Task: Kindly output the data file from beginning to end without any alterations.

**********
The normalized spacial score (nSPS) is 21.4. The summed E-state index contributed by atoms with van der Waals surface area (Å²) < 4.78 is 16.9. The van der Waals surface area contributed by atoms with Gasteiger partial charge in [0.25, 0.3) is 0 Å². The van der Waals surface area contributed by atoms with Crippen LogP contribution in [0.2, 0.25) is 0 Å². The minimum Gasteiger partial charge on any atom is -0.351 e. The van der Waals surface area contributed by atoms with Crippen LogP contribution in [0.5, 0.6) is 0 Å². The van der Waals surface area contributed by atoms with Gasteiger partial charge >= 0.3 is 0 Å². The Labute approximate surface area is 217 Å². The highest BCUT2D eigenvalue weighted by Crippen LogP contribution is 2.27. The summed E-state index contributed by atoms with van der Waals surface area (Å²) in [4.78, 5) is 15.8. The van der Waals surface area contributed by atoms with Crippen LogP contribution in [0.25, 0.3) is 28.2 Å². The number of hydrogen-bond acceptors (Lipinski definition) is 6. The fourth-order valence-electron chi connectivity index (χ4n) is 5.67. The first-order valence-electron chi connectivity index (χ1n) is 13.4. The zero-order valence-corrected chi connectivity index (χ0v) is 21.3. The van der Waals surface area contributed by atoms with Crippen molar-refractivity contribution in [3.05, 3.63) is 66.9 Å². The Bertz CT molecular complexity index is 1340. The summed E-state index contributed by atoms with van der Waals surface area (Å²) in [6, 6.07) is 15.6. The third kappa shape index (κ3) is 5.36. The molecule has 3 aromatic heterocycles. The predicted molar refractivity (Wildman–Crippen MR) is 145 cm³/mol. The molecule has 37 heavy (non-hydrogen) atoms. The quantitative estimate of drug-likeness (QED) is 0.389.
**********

The normalized spacial score (nSPS) is 21.4. The summed E-state index contributed by atoms with van der Waals surface area (Å²) < 4.78 is 16.9. The van der Waals surface area contributed by atoms with Gasteiger partial charge in [0.25, 0.3) is 0 Å². The van der Waals surface area contributed by atoms with Crippen LogP contribution in [0.2, 0.25) is 0 Å². The minimum Gasteiger partial charge on any atom is -0.351 e. The van der Waals surface area contributed by atoms with Crippen LogP contribution in [0.5, 0.6) is 0 Å². The van der Waals surface area contributed by atoms with Gasteiger partial charge >= 0.3 is 0 Å². The Labute approximate surface area is 217 Å². The highest BCUT2D eigenvalue weighted by Crippen LogP contribution is 2.27. The summed E-state index contributed by atoms with van der Waals surface area (Å²) in [4.78, 5) is 15.8. The van der Waals surface area contributed by atoms with Crippen LogP contribution in [0.25, 0.3) is 28.2 Å². The number of hydrogen-bond acceptors (Lipinski definition) is 6. The fourth-order valence-electron chi connectivity index (χ4n) is 5.67. The first-order valence-electron chi connectivity index (χ1n) is 13.4. The zero-order valence-corrected chi connectivity index (χ0v) is 21.3. The van der Waals surface area contributed by atoms with Crippen molar-refractivity contribution in [3.05, 3.63) is 66.9 Å². The Bertz CT molecular complexity index is 1340. The summed E-state index contributed by atoms with van der Waals surface area (Å²) in [6, 6.07) is 15.6. The third kappa shape index (κ3) is 5.36. The molecule has 3 aromatic heterocycles. The predicted molar refractivity (Wildman–Crippen MR) is 145 cm³/mol. The molecule has 37 heavy (non-hydrogen) atoms. The quantitative estimate of drug-likeness (QED) is 0.389.